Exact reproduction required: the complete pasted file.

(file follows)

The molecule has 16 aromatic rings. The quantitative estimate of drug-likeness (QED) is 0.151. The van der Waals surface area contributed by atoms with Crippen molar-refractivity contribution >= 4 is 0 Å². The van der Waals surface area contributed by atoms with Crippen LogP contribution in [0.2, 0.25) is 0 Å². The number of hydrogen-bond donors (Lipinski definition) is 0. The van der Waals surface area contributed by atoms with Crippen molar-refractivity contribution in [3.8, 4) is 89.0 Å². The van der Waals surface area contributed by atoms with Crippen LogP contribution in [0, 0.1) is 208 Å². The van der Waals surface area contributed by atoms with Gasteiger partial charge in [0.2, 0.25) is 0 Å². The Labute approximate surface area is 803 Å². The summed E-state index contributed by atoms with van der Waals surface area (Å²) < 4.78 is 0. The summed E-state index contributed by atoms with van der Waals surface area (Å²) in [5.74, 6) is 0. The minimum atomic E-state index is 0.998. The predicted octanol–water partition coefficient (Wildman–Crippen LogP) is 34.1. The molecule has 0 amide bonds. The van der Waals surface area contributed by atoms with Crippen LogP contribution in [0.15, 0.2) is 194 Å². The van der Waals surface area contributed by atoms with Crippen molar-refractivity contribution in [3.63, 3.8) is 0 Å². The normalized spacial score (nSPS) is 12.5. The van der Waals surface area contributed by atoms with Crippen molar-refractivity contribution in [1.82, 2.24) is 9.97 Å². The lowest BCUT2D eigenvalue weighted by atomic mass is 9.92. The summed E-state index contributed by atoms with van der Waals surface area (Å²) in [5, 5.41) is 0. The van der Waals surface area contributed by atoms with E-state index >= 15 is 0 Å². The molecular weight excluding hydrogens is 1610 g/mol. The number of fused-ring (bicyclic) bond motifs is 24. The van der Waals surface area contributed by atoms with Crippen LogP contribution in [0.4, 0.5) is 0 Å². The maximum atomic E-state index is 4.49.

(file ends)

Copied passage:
The molecule has 16 aromatic rings. The quantitative estimate of drug-likeness (QED) is 0.151. The van der Waals surface area contributed by atoms with Crippen molar-refractivity contribution >= 4 is 0 Å². The van der Waals surface area contributed by atoms with Crippen LogP contribution in [0.2, 0.25) is 0 Å². The number of hydrogen-bond donors (Lipinski definition) is 0. The van der Waals surface area contributed by atoms with Crippen molar-refractivity contribution in [3.8, 4) is 89.0 Å². The van der Waals surface area contributed by atoms with Crippen LogP contribution in [0, 0.1) is 208 Å². The van der Waals surface area contributed by atoms with Gasteiger partial charge in [0.2, 0.25) is 0 Å². The Labute approximate surface area is 803 Å². The summed E-state index contributed by atoms with van der Waals surface area (Å²) < 4.78 is 0. The summed E-state index contributed by atoms with van der Waals surface area (Å²) in [5.74, 6) is 0. The minimum atomic E-state index is 0.998. The predicted octanol–water partition coefficient (Wildman–Crippen LogP) is 34.1. The molecule has 0 amide bonds. The van der Waals surface area contributed by atoms with Crippen LogP contribution in [0.15, 0.2) is 194 Å². The van der Waals surface area contributed by atoms with Crippen molar-refractivity contribution in [3.63, 3.8) is 0 Å². The normalized spacial score (nSPS) is 12.5. The van der Waals surface area contributed by atoms with Crippen molar-refractivity contribution in [1.82, 2.24) is 9.97 Å². The lowest BCUT2D eigenvalue weighted by atomic mass is 9.92. The summed E-state index contributed by atoms with van der Waals surface area (Å²) in [5, 5.41) is 0. The van der Waals surface area contributed by atoms with E-state index >= 15 is 0 Å². The molecular weight excluding hydrogens is 1610 g/mol. The number of fused-ring (bicyclic) bond motifs is 24. The van der Waals surface area contributed by atoms with Crippen LogP contribution in [0.4, 0.5) is 0 Å². The maximum atomic E-state index is 4.49.